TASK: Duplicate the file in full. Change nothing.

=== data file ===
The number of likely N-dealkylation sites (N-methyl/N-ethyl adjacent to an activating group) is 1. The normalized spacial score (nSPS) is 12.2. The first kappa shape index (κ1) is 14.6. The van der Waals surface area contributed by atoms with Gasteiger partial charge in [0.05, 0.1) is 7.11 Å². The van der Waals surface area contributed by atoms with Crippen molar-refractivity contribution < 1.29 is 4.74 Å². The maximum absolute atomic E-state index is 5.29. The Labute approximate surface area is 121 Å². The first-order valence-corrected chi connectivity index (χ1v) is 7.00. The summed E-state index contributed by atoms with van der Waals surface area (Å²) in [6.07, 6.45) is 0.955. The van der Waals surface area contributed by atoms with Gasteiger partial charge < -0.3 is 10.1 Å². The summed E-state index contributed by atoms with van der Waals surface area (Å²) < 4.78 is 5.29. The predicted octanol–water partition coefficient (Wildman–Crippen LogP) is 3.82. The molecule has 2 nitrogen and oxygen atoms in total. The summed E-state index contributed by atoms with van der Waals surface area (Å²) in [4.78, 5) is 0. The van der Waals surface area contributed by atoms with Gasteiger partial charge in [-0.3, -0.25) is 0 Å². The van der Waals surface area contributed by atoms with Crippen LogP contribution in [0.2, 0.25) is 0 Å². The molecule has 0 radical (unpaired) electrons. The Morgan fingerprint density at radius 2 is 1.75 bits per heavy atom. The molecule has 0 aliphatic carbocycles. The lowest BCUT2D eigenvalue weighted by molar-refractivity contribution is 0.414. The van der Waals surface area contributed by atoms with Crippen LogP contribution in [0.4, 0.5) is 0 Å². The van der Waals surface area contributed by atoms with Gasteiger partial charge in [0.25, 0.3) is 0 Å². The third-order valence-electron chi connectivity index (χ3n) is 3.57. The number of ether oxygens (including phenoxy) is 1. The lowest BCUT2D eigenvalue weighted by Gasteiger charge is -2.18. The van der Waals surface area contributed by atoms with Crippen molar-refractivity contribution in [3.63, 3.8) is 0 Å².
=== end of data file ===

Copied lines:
The number of likely N-dealkylation sites (N-methyl/N-ethyl adjacent to an activating group) is 1. The normalized spacial score (nSPS) is 12.2. The first kappa shape index (κ1) is 14.6. The van der Waals surface area contributed by atoms with Gasteiger partial charge in [0.05, 0.1) is 7.11 Å². The van der Waals surface area contributed by atoms with Crippen molar-refractivity contribution < 1.29 is 4.74 Å². The maximum absolute atomic E-state index is 5.29. The Labute approximate surface area is 121 Å². The first-order valence-corrected chi connectivity index (χ1v) is 7.00. The summed E-state index contributed by atoms with van der Waals surface area (Å²) in [6.07, 6.45) is 0.955. The van der Waals surface area contributed by atoms with Gasteiger partial charge < -0.3 is 10.1 Å². The summed E-state index contributed by atoms with van der Waals surface area (Å²) < 4.78 is 5.29. The predicted octanol–water partition coefficient (Wildman–Crippen LogP) is 3.82. The molecule has 2 nitrogen and oxygen atoms in total. The summed E-state index contributed by atoms with van der Waals surface area (Å²) in [4.78, 5) is 0. The van der Waals surface area contributed by atoms with Gasteiger partial charge in [-0.3, -0.25) is 0 Å². The van der Waals surface area contributed by atoms with Crippen LogP contribution in [0.2, 0.25) is 0 Å². The molecule has 0 radical (unpaired) electrons. The Morgan fingerprint density at radius 2 is 1.75 bits per heavy atom. The molecule has 0 aliphatic carbocycles. The lowest BCUT2D eigenvalue weighted by molar-refractivity contribution is 0.414. The van der Waals surface area contributed by atoms with Crippen LogP contribution in [0.4, 0.5) is 0 Å². The van der Waals surface area contributed by atoms with Gasteiger partial charge in [0.25, 0.3) is 0 Å². The third-order valence-electron chi connectivity index (χ3n) is 3.57. The number of ether oxygens (including phenoxy) is 1. The lowest BCUT2D eigenvalue weighted by Gasteiger charge is -2.18. The van der Waals surface area contributed by atoms with Crippen molar-refractivity contribution in [3.63, 3.8) is 0 Å².